After yesterdays very welcome rain I thought it would be a great time to fish while the water has a nice tea tinge to it and thankfully not as hot as the last few days, along with plenty of cloud cover.
The River looked refreshed and certainly a lot more water than the last time I fished.
I parked under an apple tree and fished my way upstream, as usual I started early around 11am and it took until 12:30 before the fish started to rise to very small pale wateries and even smaller terrestrials.
My size 18 grhe looked huge against the natural flies, so on went a size 20 cdc pattern and a 7 inch fish took this first cast. The cdc fly was sodden, so I changed to a size 20 parachute pattern and this worked really well with some good trout coming to the net.
For those who enjoy using small flies should follow the Blog of Andy Baird who takes this facet of fly fishing to the extreme and his fly patterns on a size 32 (yes 32) are amazing – Small Fly Funk – fly fishing in microcosm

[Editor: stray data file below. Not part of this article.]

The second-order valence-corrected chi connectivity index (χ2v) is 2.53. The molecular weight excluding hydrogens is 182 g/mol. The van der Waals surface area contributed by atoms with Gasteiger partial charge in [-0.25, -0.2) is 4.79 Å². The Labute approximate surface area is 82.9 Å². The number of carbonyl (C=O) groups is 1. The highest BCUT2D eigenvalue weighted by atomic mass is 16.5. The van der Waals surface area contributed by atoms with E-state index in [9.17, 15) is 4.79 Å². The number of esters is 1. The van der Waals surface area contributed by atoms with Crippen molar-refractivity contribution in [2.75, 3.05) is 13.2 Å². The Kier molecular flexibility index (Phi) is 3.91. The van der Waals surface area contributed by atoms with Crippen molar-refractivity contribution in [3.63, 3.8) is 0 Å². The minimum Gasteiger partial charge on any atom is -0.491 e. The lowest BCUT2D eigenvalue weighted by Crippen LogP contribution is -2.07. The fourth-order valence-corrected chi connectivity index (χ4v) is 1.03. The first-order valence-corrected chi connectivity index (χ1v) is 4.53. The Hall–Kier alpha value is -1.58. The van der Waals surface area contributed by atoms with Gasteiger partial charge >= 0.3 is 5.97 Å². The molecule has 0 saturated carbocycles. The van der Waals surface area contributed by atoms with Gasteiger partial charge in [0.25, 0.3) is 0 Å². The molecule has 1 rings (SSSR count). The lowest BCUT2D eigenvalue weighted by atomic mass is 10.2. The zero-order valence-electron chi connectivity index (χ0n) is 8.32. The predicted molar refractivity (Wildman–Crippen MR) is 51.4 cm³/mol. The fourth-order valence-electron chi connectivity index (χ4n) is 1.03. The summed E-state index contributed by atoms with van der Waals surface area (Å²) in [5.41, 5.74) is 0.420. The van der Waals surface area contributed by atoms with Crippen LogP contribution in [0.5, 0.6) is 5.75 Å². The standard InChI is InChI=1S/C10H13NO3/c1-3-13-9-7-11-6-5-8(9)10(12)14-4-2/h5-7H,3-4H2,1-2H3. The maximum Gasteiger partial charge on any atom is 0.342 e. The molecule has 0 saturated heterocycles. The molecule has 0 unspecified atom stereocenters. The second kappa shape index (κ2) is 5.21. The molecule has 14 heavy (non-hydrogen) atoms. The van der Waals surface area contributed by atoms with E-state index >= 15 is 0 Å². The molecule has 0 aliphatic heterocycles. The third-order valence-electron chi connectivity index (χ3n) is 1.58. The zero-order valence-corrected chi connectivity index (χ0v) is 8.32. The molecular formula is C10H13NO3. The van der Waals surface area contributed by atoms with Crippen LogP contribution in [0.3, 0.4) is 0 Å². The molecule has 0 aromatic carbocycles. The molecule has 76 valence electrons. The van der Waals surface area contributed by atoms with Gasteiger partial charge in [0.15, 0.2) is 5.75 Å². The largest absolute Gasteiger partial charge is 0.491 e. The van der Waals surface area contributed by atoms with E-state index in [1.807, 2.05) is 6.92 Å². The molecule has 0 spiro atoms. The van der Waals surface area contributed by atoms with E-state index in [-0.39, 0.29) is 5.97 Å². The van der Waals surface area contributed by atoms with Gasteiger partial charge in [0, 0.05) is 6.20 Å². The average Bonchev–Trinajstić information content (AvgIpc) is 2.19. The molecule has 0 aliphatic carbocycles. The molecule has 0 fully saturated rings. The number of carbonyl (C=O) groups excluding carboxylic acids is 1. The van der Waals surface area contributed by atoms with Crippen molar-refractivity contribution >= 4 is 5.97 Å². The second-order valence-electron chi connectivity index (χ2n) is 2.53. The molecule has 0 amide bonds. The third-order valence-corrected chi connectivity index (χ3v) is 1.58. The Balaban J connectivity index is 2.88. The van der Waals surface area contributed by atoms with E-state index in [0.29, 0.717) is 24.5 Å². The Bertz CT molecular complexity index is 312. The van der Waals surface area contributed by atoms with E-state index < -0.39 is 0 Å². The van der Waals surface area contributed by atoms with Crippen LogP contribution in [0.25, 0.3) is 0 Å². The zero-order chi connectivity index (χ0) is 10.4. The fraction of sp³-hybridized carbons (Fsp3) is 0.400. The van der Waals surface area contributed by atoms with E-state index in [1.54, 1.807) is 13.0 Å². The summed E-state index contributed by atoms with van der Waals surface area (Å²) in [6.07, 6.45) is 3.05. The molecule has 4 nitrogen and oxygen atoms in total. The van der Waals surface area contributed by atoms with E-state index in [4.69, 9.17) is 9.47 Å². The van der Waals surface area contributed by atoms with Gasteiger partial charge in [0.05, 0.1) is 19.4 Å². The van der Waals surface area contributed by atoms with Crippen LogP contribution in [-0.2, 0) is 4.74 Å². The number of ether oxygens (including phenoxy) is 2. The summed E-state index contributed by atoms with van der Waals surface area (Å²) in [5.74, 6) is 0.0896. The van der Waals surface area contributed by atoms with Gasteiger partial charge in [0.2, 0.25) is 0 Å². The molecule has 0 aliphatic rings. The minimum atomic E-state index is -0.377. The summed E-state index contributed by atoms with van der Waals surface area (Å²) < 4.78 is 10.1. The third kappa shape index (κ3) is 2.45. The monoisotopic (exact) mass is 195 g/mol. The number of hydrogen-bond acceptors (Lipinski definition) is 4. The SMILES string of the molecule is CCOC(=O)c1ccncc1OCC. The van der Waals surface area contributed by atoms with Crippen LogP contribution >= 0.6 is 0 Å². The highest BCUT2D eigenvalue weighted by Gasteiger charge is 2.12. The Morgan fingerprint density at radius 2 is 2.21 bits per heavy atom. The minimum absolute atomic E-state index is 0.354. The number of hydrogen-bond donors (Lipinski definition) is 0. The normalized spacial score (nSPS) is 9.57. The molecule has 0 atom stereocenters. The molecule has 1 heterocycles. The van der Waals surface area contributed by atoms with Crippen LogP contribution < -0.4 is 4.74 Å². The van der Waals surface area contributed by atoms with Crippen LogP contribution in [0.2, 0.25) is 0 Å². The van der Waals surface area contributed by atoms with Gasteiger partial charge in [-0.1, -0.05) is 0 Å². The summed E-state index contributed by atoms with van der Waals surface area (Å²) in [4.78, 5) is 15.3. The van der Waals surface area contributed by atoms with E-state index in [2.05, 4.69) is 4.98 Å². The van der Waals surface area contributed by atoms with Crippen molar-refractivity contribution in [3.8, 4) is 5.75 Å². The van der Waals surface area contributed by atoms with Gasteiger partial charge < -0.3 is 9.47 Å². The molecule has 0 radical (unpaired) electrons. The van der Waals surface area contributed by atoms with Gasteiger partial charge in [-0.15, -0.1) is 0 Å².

The Club is a private one, founded in 1877, of approximately sixty-four members and six Town Rod subscribers. The Club’s waters consist of about 12 miles of wild brown trout & grayling fishing in the main River Frome, River Cerne and River Piddle, together with attendant carriers and side streams. The waters extend both above and below the town of Dorchester and the Club employs a part-time keeper.
Day Tickets are only available during the trout season and only on Tuesdays, Thursdays, Saturdays & Bank Holidays. (season 1st April – 14th October)
The Police have made it quite clear that poaching is a crime in progress covered by the 1968 Theft Act. Members should always call 999 to report it and not phone the keeper. Without a report the police will not be aware of the extent of a problem.
If possible note or photo vehicles.
Stress if you are vulnerable/elderly or at risk of intimidation..
In order to give the call handler an accurate location they recommend putting the “what3words” app on your smartphone. Click here…
Angling’s representative body, the Angling Trust, has a web site for anglers to record sightings of cormorants, goosanders and mergansers throughout the UK: www.cormorantwatch.com The site is easy to use and will gather vital data to help persuade government of the need for action to protect fisheries.
Invasive plants and animals can carry diseases that kill fish, block waterways and banks, interfering with fishing. They can be small and hard to spot, so are easily spread on damp clothing and equipment.
Protect the environment and fishing you enjoy, by keeping your kit free of invasive plants and animals.
To find out more please visit
the NNSS Website